a resolution for starting a Home Rule League
Main Objective The main objective was to attain home-rule for India
within the British Empire (on the lines of the autonomous colonies of
Australia, New Zealand, etc). For instance, Tilak, who had demanded
complete independence for India during the Anti-Partition movement had,
however, made it very clear in 1916 when he declared: ‘The swaraj of today
is within the Empire and not independent of it’.
Activities of the Leagues They consisted in organising discussion groups
and reading-rooms in cities, mass sale of pamphlets and lecture tours. These
were not very different in form from the older moderate activities, but
significantly new insofar as their intensity and extent.
Cooperation between the two Leagues The two leagues cooperated with
each other as well as with the Congress and the Muslim League (after the
Lucknow Reunion and the Lucknow Pact) in putting forward their demand of
home-rule for India. While Tilak’s League concentrated on Maharashtra and
Central Provinces, Mrs. Besant’s League carried on the movement in the rest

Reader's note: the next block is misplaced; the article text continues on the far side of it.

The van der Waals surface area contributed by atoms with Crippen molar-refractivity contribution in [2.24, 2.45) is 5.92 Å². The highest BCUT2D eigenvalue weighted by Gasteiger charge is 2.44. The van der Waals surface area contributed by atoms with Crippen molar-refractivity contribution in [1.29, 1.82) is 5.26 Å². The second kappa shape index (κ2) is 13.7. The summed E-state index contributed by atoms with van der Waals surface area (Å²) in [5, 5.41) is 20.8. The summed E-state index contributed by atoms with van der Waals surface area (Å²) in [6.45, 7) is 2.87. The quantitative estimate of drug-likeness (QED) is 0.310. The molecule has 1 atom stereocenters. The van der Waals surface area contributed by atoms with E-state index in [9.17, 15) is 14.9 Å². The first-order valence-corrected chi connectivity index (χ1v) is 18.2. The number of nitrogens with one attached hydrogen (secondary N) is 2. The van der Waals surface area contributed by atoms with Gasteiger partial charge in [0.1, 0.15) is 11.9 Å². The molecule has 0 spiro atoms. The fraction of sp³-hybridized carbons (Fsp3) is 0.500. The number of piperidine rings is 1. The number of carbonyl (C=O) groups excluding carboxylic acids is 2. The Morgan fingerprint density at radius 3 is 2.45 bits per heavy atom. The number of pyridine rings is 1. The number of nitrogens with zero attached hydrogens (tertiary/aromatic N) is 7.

of the country.
Significance The real significance of the two leagues and their movement
lay in the extension of the nationalist movement to new areas and groups;
(urban professional groups like the Kayasthas and Kashmiri Brahmins in the
United Provinces; the Hindu Amil minority in Sind; younger Gujarati
industrialists, traders and lawyers in Bombay city and Gujarat) and to a new
generation (Jawaharlal Nehru in Allahabad, Satyamurti in Madras, Jitendralal
Banerji in Calcutta, Jamnadas Dwarakdas, Umar Sobhani and others in
Bombay and Gujarat).
End of the Movement The Home Rule movement soon died because Mrs.
Besant overnight became a pro-British in late 1917 after Montague’s promise
of responsible government, and Tilak became increasingly involved in a libel
suit against Valentine Chirol and left for England to fight his case in
September 1918. Above all, emergence of Gandhi totally eclipsed the Home
Rule movement.
                    AUGUST (1917) DECLARATION
  On August 20, 1917, Montague,      then secretary of state for India, made a